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Gazprom reported a net profit of US$12.36 billion (737.4 billion rubles) for the first nine months of 2016, an improvement on its nine-month 2015 result, which stood at US$11.57 billion (690.3 billion rubles).
The operating result for January-September 2016 was US$9.52 billion (567.82 billion rubles), almost half the operating profit for the same period of 2015, and revenues stood at US$70 billion (4.32 trillion rubles), a slight improvement on 2015.
For the third quarter alone, Gazprom booked lower revenues but a higher profit, at US$1.7 billion (102.2 billion rubles.)
The gas giant said in its financial statement for January-September and July-September that gas exports had improved from 125.3 billion cubic meters in January-September 2015 to 160.9 billion cubic meters in the same period of 2016. Still, in the third quarter, sales to Europe declined in money terms because of the cheaper ruble.
Earlier this week, Gazprom said that gas sales to Germany had reached a new record in 2016, at 49.8 billion cubic meters, up from 45.3 billion cubic meters a year earlier. Germany is Gazprom’s biggest foreign market and the destination of its Nord Stream-2 pipeline project, vehemently opposed by Eastern European members of the EU and Ukraine, which will lose a substantial portion of its gas transit income to Nord Stream-2.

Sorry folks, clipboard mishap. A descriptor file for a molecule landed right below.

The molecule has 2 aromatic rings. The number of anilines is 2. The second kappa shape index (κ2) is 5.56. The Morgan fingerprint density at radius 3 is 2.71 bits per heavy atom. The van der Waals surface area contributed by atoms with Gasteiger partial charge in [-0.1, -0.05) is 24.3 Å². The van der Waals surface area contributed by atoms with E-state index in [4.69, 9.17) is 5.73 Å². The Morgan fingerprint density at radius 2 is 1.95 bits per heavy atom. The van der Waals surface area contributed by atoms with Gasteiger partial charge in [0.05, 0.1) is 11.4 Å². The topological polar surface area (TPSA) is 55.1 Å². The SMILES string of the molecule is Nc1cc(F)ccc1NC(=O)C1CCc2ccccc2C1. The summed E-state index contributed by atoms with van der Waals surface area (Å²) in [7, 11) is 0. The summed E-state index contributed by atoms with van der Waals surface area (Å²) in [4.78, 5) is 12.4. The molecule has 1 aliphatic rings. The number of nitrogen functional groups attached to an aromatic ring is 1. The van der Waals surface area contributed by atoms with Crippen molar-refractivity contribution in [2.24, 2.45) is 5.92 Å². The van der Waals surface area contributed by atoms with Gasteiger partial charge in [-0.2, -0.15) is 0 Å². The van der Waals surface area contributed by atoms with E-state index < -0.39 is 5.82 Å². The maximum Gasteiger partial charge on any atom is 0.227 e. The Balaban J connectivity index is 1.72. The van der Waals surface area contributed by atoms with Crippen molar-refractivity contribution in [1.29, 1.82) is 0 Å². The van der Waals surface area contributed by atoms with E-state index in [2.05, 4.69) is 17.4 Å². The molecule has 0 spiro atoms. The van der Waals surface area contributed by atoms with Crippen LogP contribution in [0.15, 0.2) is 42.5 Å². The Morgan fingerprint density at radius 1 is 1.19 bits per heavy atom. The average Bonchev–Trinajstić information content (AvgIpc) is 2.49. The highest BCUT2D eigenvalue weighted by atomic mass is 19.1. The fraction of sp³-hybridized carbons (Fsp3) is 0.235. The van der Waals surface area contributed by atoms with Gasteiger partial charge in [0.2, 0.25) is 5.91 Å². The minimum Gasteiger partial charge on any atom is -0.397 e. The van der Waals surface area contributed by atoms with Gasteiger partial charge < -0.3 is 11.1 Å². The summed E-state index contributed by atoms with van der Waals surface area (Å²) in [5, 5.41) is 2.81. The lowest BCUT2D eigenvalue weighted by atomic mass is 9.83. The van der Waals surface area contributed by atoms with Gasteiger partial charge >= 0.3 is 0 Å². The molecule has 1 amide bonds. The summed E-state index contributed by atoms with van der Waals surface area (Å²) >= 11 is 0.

Last year, CEO Alexei Miller said that Nord Stream-2 would let Gazprom save some US$1.6 billion annually as it will eliminate the need to maintain the old transit pipeline through Ukraine. At the same time, the amount of transit gas going through Ukraine will drop from the current 50-70 billion cubic meters to as little as 10-15 billion cubic meters.
Meanwhile, Ukraine’s own state oil and gas company Naftogaz is only growing more hostile to Gazprom. The two are locked in a dispute over several billion dollars that Gazprom says Naftogaz owes it in payments under a take-or-pay contract. Earlier this week, the Russian company presented Naftogaz with an invoice for the dues, at US$5.3 billion, which Naftogaz said it would not pay until the court rules on the dispute.
By Irina Slav for Oilprice.com
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Irina is a writer for the U.S.-based Divergente LLC consulting firm with over a decade of experience writing on the oil and gas industry.